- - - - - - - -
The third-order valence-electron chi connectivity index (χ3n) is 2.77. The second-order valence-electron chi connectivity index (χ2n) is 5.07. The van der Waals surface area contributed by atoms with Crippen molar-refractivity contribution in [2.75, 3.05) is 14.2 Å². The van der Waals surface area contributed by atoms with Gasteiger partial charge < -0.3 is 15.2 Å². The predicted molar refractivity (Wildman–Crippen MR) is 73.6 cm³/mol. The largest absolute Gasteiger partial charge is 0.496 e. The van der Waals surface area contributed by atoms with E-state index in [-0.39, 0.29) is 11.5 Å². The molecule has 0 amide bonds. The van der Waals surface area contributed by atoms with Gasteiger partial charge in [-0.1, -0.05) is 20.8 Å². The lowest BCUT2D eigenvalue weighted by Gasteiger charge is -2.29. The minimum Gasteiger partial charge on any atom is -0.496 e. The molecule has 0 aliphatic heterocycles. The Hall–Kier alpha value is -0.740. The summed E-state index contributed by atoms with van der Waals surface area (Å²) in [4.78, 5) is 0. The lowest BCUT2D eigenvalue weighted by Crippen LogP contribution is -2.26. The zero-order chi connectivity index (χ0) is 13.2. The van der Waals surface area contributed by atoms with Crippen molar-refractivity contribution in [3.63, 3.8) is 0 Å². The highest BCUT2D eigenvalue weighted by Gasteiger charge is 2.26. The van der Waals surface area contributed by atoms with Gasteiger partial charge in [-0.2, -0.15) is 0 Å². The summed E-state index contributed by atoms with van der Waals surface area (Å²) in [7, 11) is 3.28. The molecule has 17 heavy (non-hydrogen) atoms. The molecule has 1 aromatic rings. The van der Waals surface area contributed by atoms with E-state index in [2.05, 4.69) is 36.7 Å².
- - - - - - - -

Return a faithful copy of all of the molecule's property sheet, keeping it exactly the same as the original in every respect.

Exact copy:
The third-order valence-electron chi connectivity index (χ3n) is 2.77. The second-order valence-electron chi connectivity index (χ2n) is 5.07. The van der Waals surface area contributed by atoms with Crippen molar-refractivity contribution in [2.75, 3.05) is 14.2 Å². The van der Waals surface area contributed by atoms with Gasteiger partial charge < -0.3 is 15.2 Å². The predicted molar refractivity (Wildman–Crippen MR) is 73.6 cm³/mol. The largest absolute Gasteiger partial charge is 0.496 e. The van der Waals surface area contributed by atoms with E-state index in [-0.39, 0.29) is 11.5 Å². The molecule has 0 amide bonds. The van der Waals surface area contributed by atoms with Gasteiger partial charge in [-0.1, -0.05) is 20.8 Å². The lowest BCUT2D eigenvalue weighted by Gasteiger charge is -2.29. The minimum Gasteiger partial charge on any atom is -0.496 e. The molecule has 0 aliphatic heterocycles. The Hall–Kier alpha value is -0.740. The summed E-state index contributed by atoms with van der Waals surface area (Å²) in [4.78, 5) is 0. The lowest BCUT2D eigenvalue weighted by Crippen LogP contribution is -2.26. The zero-order chi connectivity index (χ0) is 13.2. The van der Waals surface area contributed by atoms with Crippen molar-refractivity contribution in [3.63, 3.8) is 0 Å². The highest BCUT2D eigenvalue weighted by Gasteiger charge is 2.26. The van der Waals surface area contributed by atoms with Gasteiger partial charge in [-0.2, -0.15) is 0 Å². The summed E-state index contributed by atoms with van der Waals surface area (Å²) in [7, 11) is 3.28. The molecule has 17 heavy (non-hydrogen) atoms. The molecule has 1 aromatic rings. The van der Waals surface area contributed by atoms with E-state index in [2.05, 4.69) is 36.7 Å².